Home | Outdoors | Birding | A Bird in Hand

A Bird in Hand

Font size: Decrease font Enlarge font

Now's the time to get out and see the swans

As you read this article the cold will have chased many of our summer visitors south, and I don’t just mean the birds! The passing of the seasons brings new birds into our area as others leave, so there never is a lull in birding opportunities. Counted among the best of these is the passage of the swans as they migrate out of the north and away from their tundra breeding grounds and toward their home-away-from-home somewhere in the southern part of our country or along the Pacific coast. We are fortunate to be located in an area that many migratory waterfowl travel through, and the swans are part of that feathered horde. As a family, swans are easy to identify: large white birds with elegant carriage, huge black beaks, and often with that long iconic S-curved neck—nothing comes close. But separating one from the other requires a bit more knowledge, and that is where I come in. Let me introduce you to Mr. Tundra and Ms. Trumpeter. Mute can speak for himself.

The most common swan you will see in our parts is the tundra swan. In fact, it might be the only swan you see. I have seen up to forty birds at a time resting on Lake Pend Oreille in the springtime, spending a few days recharging their flight batteries before taking the next leg of their trip north to, you guessed it, the tundra. These are large birds and not easily confused with anything else. Surprisingly, they are more often a dingy color than the storybook birds, but that doesn’t really detract from their beauty. Though size is difficult to judge while in the field, for the sake of statistics the tundra swan can weigh up to 20 pounds and have a wingspan of just over 75 inches. In comparison, another large bird in our area, the bald eagle, can just beat it in wingspan, but will weigh only half as much. Yes, the tundra swan is one big bird!

Since size is not always a good indicator of specie, a few handy field marks are helpful to keep in mind. First off, the tundra swan will typically have a bit of yellow at the base of its bill—something that is normally lacking in the other swans. In addition, the tundra swan is a bit more goose-like than the other swans you might see and doesn’t often sport that elegant curve to the neck. Instead, it tends to keep its head level and its neck straight. But wow, is it dramatic when it flies overhead! Juveniles are often easy to pick out of the flock since they tend to be grayer than the adults, though nearly as large.

In some of your older field guides, the tundra swan is listed as the whistling swan. This was changed a few years back when the whistling swan of North America and the Bewick’s swan of Eurasia were merged into the same specie. They are now considered to be conspecific, but I would not hold my breath. The taxonomy of birds seems to be fluid—modern genetic analysis to the contrary.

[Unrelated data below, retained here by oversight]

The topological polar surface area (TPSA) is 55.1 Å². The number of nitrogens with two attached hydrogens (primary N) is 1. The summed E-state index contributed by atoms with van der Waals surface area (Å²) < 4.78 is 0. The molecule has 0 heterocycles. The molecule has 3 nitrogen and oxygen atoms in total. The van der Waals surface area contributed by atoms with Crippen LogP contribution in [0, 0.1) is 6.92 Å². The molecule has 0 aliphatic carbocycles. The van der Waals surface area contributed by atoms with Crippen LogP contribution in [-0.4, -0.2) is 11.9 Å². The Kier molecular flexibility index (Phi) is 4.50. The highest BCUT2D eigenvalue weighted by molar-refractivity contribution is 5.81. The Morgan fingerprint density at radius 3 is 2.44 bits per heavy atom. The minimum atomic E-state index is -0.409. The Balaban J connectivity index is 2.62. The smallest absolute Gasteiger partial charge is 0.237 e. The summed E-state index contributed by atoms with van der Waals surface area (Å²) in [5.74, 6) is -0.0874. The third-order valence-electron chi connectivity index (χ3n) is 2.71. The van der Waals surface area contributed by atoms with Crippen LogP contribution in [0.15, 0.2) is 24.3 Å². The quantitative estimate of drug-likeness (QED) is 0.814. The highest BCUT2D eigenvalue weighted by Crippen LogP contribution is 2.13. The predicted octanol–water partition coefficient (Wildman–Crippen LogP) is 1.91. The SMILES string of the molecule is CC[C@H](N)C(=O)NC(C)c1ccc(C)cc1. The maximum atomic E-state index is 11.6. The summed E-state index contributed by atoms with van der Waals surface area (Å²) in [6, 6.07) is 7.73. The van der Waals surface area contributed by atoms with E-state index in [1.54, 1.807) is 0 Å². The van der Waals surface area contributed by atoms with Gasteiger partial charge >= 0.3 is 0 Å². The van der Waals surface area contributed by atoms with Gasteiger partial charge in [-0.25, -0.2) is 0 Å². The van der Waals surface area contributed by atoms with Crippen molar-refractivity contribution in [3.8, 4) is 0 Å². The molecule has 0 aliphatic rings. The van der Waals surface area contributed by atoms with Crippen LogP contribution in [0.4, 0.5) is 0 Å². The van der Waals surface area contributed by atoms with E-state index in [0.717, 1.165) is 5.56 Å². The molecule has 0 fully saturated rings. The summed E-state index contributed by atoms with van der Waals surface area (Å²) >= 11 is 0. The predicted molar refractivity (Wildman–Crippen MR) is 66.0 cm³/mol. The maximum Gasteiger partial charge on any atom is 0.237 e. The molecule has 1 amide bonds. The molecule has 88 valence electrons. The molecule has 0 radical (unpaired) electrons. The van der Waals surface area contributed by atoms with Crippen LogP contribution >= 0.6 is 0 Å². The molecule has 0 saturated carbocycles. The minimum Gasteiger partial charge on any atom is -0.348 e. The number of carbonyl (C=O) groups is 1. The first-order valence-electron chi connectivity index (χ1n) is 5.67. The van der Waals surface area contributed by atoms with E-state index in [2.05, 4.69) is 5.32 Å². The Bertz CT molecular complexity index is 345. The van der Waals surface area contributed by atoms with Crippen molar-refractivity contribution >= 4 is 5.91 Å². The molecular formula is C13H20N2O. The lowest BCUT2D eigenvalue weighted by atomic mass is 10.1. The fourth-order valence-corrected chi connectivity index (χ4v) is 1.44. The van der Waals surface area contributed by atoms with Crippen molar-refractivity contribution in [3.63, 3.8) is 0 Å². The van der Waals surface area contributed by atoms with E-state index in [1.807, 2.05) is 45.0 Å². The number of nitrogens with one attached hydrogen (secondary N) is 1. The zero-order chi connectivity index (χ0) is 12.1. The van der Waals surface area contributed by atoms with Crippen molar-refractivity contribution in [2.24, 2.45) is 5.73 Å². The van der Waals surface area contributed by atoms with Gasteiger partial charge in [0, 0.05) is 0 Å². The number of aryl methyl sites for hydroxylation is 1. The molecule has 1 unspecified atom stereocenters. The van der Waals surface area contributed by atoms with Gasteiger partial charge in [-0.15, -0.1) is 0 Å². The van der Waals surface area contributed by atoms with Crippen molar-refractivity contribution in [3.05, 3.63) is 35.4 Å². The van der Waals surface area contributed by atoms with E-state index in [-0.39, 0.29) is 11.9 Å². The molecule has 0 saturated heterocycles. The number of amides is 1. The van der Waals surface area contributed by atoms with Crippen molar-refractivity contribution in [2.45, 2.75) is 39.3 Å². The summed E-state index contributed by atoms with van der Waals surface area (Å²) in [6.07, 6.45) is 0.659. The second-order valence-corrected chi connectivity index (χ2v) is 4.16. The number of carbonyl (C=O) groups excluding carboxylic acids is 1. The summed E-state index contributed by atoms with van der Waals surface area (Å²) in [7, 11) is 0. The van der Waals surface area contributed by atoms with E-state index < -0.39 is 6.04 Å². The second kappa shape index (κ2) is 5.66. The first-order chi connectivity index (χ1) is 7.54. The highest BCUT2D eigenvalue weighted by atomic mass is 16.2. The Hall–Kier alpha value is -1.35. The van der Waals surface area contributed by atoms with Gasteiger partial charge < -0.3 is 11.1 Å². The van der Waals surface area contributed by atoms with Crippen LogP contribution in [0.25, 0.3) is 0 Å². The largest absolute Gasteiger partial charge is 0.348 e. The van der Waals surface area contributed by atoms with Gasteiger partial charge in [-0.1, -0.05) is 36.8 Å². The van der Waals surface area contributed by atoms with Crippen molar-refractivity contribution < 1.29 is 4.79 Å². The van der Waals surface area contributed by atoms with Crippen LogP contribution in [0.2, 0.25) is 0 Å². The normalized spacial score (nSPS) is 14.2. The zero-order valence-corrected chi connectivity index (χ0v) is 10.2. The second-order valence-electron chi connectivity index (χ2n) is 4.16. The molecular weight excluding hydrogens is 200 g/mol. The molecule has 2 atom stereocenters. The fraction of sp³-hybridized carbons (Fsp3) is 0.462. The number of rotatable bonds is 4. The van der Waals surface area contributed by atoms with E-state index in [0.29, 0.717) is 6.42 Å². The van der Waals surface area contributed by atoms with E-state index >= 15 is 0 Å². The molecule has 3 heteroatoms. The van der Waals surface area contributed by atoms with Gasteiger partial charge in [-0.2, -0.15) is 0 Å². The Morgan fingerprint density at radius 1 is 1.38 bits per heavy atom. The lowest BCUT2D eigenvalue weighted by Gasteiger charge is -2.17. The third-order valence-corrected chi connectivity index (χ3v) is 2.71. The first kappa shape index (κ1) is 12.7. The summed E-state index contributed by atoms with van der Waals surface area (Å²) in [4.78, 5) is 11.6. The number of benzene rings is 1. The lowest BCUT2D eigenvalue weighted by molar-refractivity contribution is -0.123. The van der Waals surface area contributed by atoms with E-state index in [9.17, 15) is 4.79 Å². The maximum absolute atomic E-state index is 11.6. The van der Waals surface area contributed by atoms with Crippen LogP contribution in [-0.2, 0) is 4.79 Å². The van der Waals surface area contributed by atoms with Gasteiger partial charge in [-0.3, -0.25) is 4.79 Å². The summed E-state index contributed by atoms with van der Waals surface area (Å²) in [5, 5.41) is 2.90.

The other swan you might be lucky enough to see is the trumpeter swan. Much rarer than the tundra, though increasing in numbers, the trumpeter swan is the largest waterfowl in North America, perhaps in the world. This bird makes the tundra swan look like a duck! A large male might have a wingspan approaching 95 inches and tip the scales at 35 pounds. Those are impressive dimensions. It is no wonder these birds need a running start in order to get airborne.

For field marks, look for a large, almost oversize, black bill that seems to merge with the eyes. There will be no yellow anywhere to be found. In addition, the top of the head seems to follow the slope of the bill and isn’t rounded like the tundra swan. Lastly, the trumpeter is more apt to carry that distinctive and expected curve to the neck, which only adds to its allure. Similar to its cousin, the juvenile birds are distinctly more gray in color than the adults.

The last swan and one you probably won’t see outside of a zoo or city park is the mute swan. This is a large bird with a distinctive knob on the top of the bill. Walt Disney made this one famous. It is also a nasty and aggressive bird, and has proven to be a problem with the native trumpeters. The mute swan is a European import that has established breeding populations in some parts of the country. If you see one of these obnoxious, though gorgeous, birds in our area it is probably a domestic escapee. Big, beautiful, but vain—like some people I know. It also has an orange bill.

Keep your eyes peeled for these lumbering giants. They will either be passing north or south, depending on the season. But they are kind enough to allow us a good long gander before they head off into the blue. Happy skies!

Subscribe to comments feed Comments (0 posted)

total: | displaying:

Post your comment

  • Bold
  • Italic
  • Underline
  • Quote

Please enter the code you see in the image:

  • Email to a friend Email to a friend
  • Print version Print version
  • Plain text Plain text

Author info

Michael Turnlund Michael Turnlund is a Sandpoint resident who teaches at Clark Fork High School. An avid birder, he's happy to share his knowledge of the area's avian wildlife

Tagged as:

birds, outdoors, swan, tundra swan, trumpeter swan

Rate this article